HOW many colours can you see in the following optical illusion?
You might be surprised to find out there aren't as many as you initially believe.
It actually turns out there are only five and it's all down to an optical illusion.
Even more shocking is that each column of eyes is the same colour.
The illusion is a well-known eye trick, called the Munker-White illusion.
The effect kicks in because of the tightly coloured lines over them, which deceive what you see.
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If you zoom into the image, the illusion fades slightly and you should see the true colour more.
According to Lenstore, which produced the clever image, Psychologist Michael White came up with the concept in the 1960s.
It refers to the perceived lightness of a shape.
For example, the same two grey rectangles appear to have lighter or darker shades of grey when placed next to white or black objects.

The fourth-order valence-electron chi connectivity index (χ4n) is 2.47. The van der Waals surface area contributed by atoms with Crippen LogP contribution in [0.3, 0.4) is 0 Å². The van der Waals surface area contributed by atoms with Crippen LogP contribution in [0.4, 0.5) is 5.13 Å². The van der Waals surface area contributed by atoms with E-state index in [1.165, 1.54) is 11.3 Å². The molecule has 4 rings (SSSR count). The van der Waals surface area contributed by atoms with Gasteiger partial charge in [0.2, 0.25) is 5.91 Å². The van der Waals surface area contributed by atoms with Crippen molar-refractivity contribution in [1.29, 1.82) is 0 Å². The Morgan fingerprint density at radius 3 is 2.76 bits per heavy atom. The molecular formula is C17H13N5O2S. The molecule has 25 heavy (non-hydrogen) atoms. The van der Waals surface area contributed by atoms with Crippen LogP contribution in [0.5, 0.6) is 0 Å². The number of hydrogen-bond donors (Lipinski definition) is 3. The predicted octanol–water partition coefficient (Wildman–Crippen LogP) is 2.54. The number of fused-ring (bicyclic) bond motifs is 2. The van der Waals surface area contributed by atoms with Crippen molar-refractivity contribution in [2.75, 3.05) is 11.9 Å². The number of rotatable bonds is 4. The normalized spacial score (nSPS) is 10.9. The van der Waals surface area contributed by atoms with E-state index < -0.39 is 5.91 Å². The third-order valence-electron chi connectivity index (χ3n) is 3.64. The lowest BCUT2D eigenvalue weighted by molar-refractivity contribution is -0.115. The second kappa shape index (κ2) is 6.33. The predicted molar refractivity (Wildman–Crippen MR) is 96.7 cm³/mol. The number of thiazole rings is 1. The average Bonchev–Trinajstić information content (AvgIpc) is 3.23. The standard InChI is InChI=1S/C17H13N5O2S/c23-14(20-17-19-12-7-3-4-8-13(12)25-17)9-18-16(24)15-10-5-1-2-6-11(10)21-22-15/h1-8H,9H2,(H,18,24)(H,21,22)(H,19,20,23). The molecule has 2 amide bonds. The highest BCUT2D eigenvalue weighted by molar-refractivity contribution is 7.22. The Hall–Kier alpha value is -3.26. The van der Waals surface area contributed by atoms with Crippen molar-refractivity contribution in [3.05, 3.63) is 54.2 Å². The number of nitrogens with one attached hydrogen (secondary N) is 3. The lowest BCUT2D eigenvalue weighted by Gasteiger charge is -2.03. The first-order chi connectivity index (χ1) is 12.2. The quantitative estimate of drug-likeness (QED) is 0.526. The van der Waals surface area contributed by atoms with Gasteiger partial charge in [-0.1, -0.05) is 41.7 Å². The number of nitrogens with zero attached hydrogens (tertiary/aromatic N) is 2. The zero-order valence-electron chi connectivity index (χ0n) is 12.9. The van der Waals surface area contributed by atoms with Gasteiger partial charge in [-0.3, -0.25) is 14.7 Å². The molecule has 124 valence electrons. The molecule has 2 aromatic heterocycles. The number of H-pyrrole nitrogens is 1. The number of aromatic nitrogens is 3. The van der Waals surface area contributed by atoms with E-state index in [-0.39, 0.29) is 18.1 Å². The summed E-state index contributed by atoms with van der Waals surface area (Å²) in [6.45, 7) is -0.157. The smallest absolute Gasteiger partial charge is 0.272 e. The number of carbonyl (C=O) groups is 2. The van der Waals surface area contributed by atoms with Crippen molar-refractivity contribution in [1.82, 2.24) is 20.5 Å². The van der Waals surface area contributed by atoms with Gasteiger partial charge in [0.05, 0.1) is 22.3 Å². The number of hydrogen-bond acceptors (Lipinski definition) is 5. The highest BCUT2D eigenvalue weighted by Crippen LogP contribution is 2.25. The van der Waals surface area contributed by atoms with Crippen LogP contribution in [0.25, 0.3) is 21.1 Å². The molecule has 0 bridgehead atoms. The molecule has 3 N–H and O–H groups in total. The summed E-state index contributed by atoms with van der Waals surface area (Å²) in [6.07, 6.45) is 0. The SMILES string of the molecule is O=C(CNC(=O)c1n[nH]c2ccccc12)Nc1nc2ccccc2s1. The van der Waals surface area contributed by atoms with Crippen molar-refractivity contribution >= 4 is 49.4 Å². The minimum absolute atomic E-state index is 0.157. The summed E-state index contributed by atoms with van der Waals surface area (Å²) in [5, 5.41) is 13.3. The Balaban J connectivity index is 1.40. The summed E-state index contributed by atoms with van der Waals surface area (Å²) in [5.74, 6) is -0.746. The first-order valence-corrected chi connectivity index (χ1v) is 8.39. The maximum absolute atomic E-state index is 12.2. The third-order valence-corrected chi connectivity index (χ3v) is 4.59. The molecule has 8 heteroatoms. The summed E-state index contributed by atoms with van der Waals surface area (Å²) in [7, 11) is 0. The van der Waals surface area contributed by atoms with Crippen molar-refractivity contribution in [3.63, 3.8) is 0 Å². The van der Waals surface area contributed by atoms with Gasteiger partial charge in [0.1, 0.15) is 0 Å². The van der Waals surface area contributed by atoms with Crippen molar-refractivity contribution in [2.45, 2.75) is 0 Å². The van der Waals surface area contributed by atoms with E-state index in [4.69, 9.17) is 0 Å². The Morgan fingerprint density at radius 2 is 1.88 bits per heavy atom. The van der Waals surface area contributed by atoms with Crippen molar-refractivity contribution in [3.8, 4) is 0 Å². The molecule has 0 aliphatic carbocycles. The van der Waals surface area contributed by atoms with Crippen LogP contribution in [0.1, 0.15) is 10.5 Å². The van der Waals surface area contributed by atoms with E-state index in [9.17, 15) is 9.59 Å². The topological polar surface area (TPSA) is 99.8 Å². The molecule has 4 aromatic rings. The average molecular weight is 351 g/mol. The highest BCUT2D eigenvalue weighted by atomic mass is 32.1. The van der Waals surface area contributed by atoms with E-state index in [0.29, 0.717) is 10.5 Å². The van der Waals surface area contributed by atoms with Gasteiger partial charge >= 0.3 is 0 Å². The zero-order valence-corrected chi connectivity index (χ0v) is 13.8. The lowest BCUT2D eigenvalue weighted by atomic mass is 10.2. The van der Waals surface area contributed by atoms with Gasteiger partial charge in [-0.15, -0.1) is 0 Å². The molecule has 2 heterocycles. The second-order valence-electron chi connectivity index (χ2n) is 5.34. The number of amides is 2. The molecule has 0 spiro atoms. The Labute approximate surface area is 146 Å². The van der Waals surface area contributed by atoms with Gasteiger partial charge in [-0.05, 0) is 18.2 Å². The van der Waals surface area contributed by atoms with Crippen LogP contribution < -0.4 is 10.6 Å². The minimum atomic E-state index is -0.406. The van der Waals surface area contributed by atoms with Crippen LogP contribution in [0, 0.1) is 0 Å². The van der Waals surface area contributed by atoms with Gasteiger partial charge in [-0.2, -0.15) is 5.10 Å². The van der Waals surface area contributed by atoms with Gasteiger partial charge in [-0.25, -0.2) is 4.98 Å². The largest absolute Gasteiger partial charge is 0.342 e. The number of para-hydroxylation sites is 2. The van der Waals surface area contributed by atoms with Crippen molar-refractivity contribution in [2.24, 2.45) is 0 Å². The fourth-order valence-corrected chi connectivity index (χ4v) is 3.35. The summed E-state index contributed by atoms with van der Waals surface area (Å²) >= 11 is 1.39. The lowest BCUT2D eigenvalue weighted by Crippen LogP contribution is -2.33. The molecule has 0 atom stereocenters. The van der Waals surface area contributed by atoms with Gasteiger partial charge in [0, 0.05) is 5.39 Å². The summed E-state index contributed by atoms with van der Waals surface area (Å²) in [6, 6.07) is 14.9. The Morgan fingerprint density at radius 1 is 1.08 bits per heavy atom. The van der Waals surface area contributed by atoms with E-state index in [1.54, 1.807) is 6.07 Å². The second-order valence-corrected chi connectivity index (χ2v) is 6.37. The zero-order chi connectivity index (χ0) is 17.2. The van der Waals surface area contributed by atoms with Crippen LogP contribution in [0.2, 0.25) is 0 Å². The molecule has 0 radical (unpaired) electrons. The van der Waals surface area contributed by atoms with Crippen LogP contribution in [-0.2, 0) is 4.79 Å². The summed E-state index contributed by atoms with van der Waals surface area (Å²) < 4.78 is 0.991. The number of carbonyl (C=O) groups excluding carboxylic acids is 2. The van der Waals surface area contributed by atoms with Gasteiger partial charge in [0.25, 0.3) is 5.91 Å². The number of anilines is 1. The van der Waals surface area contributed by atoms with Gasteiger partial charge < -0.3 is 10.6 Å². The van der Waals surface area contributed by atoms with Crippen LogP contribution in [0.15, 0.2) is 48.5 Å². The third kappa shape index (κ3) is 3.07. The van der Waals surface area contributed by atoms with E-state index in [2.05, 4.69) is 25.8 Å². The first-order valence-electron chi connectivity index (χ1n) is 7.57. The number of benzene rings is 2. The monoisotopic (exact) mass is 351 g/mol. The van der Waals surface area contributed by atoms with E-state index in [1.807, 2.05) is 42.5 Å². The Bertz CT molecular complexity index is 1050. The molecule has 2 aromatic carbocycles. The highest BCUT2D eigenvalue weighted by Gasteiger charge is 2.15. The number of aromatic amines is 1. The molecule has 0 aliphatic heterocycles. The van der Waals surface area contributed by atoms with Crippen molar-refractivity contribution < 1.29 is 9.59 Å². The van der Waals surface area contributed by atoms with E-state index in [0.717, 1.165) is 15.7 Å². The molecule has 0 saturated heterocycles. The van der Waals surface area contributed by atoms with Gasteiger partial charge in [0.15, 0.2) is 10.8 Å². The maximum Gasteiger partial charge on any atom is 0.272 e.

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In the 1970s, Hans Munker, another psychologist, noticed that the same effect applies to coloured objects.
"Munker-White's illusion works by placing a solid-coloured object behind bars of different colours, which influences the way we see them," explained Sujata Paul from Lenstore.
"It relies on changing the stripes in the foreground and still works even if the colour of the background is changed.
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"This skewed perception of colour is caused by a phenomenon which is based on the Bezold effect, named after Professor Wilhelm von Bezold, who discovered that a colour may appear differently depending on its relation to adjacent colours.
"While some scientists believe that the illusion sets in during the early stages of visual processing, when the light first hits the retina, others think the effects happens later in the brain as it processes the data."
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